Coral bleaching at Heron Island

Climate change

Climate change is the single greatest threat facing the Reef.

#What's happening?

Two of the greatest challenges brought by climate change - an increase in ocean temperatures and acidity levels - are creating severe knock-on effects, putting the entire Reef at risk. Tropical sea surface temperatures have risen by 0.4–0.5 °C since the late 19th century, with rapid, human-induced climate change the greatest overall threat to the long-term future of the Great Barrier Reef.

Rising temperatures

Rising sea temperatures mean the Reef is at greater risk of heat stress and mass coral bleaching. Higher temperatures can cause sea levels to rise, which in turn can cause coastal erosion, increased storm surges and lead to a loss of shallow-water habitats for marine organisms. Small changes in sea levels can also lead to coastal inundation, which can cause tidal habitats such as mangroves and saltwater to intrude into low-lying freshwater habitats.

Acidity levels

Since the late 18th century, the ocean has absorbed about 30% of the additional carbon dioxide that human activities have injected into the atmosphere. This extra CO2 in the ocean has changed its chemistry, in a process known as ocean acidification, decreasing its pH level. This makes the world’s coral reefs much more vulnerable to poor health and irreparable damage.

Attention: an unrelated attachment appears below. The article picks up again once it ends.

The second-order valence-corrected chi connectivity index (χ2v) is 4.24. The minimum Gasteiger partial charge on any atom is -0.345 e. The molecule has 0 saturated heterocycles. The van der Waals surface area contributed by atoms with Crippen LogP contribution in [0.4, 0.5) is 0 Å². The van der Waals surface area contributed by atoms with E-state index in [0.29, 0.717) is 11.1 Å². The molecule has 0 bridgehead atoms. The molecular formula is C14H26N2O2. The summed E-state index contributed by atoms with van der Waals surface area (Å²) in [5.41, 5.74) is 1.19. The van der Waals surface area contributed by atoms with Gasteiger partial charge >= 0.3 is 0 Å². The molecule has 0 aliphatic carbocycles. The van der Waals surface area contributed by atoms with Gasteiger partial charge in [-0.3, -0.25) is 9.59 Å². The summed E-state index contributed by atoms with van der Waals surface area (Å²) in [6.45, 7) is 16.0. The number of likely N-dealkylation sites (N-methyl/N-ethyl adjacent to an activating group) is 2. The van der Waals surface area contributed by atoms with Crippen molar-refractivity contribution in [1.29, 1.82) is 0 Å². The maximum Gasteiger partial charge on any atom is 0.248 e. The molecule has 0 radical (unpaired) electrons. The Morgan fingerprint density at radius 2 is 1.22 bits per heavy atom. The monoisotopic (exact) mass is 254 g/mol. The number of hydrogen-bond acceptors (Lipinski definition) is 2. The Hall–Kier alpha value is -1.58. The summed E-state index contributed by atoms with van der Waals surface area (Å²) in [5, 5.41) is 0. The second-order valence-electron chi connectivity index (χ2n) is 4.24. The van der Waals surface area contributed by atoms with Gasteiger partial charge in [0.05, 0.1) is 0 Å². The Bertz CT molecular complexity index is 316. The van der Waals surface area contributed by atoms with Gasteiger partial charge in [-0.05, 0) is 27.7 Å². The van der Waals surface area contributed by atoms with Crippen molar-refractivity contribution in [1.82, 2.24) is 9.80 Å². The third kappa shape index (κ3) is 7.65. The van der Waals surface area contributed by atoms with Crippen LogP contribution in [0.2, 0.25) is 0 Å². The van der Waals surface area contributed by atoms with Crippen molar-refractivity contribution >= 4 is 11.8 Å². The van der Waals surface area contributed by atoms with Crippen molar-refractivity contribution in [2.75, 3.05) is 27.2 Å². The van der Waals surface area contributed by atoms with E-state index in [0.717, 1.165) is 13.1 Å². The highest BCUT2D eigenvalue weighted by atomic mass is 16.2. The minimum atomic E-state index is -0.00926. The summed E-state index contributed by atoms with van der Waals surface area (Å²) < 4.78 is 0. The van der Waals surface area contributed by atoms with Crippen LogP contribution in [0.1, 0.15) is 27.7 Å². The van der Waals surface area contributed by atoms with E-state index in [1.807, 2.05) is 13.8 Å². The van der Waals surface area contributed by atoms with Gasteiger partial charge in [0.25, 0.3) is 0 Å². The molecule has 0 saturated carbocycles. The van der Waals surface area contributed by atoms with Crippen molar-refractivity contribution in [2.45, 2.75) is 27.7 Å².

#Severe weather events

​Increased frequency of severe weather events, such as cyclones and record rainfall levels, can destroy Reef structures and send an influx of freshwater and sediment further out from the coast onto the Reef. Take a look at the timeline of extreme weather events occurring on the Great Barrier Reef. ​


Mass bleaching; Cyclone Debbie (cat 4); Drought; Flood


Mass bleaching; Drought


Cyclone Marcia (cat 5); Cyclone Nathan (cat 4); Drought


Cyclone Ita (cat 5)






Cyclone Yasi (cat 5); Flood


Cyclone Ului (cat 3); Flood


Heat stress; Cyclone Hamish (cat 5); Flood


Regional bleaching; Drought


Cyclone Larry (cat 5); Cyclone Monica (cat 3); Drought


Cyclone Ingrid (cat 5); Drought


Mass bleaching; Drought


Mass bleaching; Drought

#What we're doing

Inaugural accelerator workshop, Great Barrier Reef

Resilient Reefs

Partnering with Reef communities to respond to climate change and local threats.

Reef Islands

Reef Islands

Restoring critical island habitats to protect ecosystems and save vulnerable species.



Unlocking the genetic secrets of corals.

Seep site, PNG

Volcanic Seeps

The undersea lab providing a window into the future of coral reefs.

more projects
You can help

#You can help

Your support can help save endangered Reef animals, find solutions to major threats and enable vital research.